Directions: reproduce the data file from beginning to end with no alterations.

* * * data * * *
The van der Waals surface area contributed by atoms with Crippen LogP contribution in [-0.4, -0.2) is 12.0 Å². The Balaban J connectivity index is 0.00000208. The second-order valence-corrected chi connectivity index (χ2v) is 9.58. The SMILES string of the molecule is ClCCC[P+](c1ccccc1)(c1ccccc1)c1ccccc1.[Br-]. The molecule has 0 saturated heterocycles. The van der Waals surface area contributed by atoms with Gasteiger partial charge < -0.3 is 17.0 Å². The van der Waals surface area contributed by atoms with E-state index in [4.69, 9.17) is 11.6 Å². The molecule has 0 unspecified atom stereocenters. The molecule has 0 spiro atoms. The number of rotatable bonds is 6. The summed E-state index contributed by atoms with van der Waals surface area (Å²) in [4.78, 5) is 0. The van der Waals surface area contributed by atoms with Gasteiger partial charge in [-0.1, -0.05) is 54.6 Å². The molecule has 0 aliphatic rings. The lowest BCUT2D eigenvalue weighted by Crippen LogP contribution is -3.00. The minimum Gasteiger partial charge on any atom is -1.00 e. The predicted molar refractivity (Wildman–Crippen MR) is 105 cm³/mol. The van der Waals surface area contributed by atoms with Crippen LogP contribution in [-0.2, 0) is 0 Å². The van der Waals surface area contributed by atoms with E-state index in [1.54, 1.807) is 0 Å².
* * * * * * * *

The van der Waals surface area contributed by atoms with Crippen LogP contribution in [-0.4, -0.2) is 12.0 Å². The Balaban J connectivity index is 0.00000208. The second-order valence-corrected chi connectivity index (χ2v) is 9.58. The SMILES string of the molecule is ClCCC[P+](c1ccccc1)(c1ccccc1)c1ccccc1.[Br-]. The molecule has 0 saturated heterocycles. The van der Waals surface area contributed by atoms with Gasteiger partial charge < -0.3 is 17.0 Å². The van der Waals surface area contributed by atoms with E-state index in [4.69, 9.17) is 11.6 Å². The molecule has 0 unspecified atom stereocenters. The molecule has 0 spiro atoms. The number of rotatable bonds is 6. The summed E-state index contributed by atoms with van der Waals surface area (Å²) in [4.78, 5) is 0. The van der Waals surface area contributed by atoms with Gasteiger partial charge in [-0.1, -0.05) is 54.6 Å². The molecule has 0 aliphatic rings. The lowest BCUT2D eigenvalue weighted by Crippen LogP contribution is -3.00. The minimum Gasteiger partial charge on any atom is -1.00 e. The predicted molar refractivity (Wildman–Crippen MR) is 105 cm³/mol. The van der Waals surface area contributed by atoms with Crippen LogP contribution in [-0.2, 0) is 0 Å². The van der Waals surface area contributed by atoms with E-state index in [1.54, 1.807) is 0 Å².